Big banks will be forced to face Parliament every six months and explain how they are tackling “rip offs and rorts” if Bill Shorten is elected Prime Minister.
The Labor leader will announce on Wednesday that “the big banks won’t be able to hide” under new reporting guidelines that will force executives to explain how they are tackling the problem.
Banks will also be “named and shamed” when the Australian Financial Complaints Authority makes findings against them.
Mr Shorten said Labor will require the big four major banks and financial regulators to development implantation plans by August 1 and submit them to the Royal Commission Implementation Taskforce.
“The big banks will have to front up and tell Australians exactly how they are changing their culture to meet the Banking Royal Commission recommendations, with a Shorten Labor Government putting in place strict new reporting requirements to ensure banking execs aren’t let off the hook,” Mr Shorten said in a statement.
“The Royal Commission can’t be left to gather dust on a bookshelf – Labor fought for this banking royal commission and we will continue the fight to make sure consumers are protected and the banks aren’t let off the hook,” he said.
Earlier, Mr Shorten announced a crackdown on dodgy car loans and a faster end to trailing commissions under his plan to fast-rack reforms recommended by the royal commission into the banking industry.
Releasing Labor’s own legislation to tackle the reforms now, Mr Shorten has again urged the Prime Minister to recall Parliament to deal with the matter, warning Parliament may not sit again between the budget week and August as a result of the 2019 election.
Mr Shorten pledged to fast-track a ban on trailing commissions a year earlier than planned, ensuring car dealers offering loans are subject to the same rules as other lenders and a crackdown on funeral insurance groups targeting Aboriginal communities.
The Labor Leader accused Prime Minister Scott Morrison of running “a part-time Parliament” and delaying the clean-up of the banks.
“These new laws go towards protecting people against dodgy car loans,” Mr Shorten said.
“They go to protect people against funeral insurance rip-offs. They go to protecting people against poor insurance claims handling.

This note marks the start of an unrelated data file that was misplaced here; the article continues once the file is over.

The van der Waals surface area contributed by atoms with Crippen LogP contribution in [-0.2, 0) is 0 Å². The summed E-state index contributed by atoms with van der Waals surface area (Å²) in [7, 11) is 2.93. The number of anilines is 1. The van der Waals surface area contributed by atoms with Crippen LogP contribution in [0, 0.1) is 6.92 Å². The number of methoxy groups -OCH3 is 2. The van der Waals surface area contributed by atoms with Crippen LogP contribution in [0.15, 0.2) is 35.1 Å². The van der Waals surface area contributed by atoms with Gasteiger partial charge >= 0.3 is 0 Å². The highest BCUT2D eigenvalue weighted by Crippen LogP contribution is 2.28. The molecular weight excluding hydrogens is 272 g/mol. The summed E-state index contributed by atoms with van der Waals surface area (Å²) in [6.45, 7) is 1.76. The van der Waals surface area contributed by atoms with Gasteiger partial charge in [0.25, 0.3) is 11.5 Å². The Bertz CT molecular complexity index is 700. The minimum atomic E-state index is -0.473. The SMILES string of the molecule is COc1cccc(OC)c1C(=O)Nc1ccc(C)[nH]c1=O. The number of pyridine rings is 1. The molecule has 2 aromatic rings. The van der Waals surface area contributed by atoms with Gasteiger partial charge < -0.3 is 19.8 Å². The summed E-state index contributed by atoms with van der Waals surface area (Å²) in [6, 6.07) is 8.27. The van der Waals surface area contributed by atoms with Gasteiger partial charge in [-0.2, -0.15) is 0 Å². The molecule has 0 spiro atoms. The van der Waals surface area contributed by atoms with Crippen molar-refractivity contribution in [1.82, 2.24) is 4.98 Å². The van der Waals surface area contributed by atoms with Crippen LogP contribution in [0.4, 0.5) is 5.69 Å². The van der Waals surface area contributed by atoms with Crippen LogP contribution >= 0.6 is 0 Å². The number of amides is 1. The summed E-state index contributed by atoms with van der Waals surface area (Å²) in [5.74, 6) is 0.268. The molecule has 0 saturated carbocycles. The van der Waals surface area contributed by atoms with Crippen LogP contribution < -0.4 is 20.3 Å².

Now, we make this request of the current government, set some sitting days in Parliament so that we can deal with the laws.”
“They voted against it 26 and now they’ve gone on a go-slow with a part time Parliament, because once Parliament rises at the end of this week, there’s only three days of Parliament, realistically, before August. That’s too long. The victims have waited too long.”
In Parliament, the issue dominated question time.
“Why is the Prime Minister putting the banks ahead of the people, just like he did when he voted against the banking royal commission 26 times?,” Mr Shorten asked.
However, the Mr Morrison made it clear he was not going to be rushing the reforms.
“What the government is not go to do is engage in reckless legislation,” he said.
“Our government doesn’t do that. What the leader of the Labor Party did in this place last week was to engage in reckless legislation to undermine Australia’s border protection regime. We’re already seeing the unintended consequences of it already.”
The Prime Minister described the Hayne report as raising serious issues, warning “it requires a very serious response.”
“That’s what the government is doing in responding and taking action on all 76 recommendations of the royal commission. We will do so in a way that follows the proper process of getting legislation right,” he said.
“The Labor Party have had 15 days to respond to the royal commission, and what they announced today, it sounds like they spent 15 minutes, putting it together.
“We know the Labor Party rushes legislation, the consequences are catastrophic.”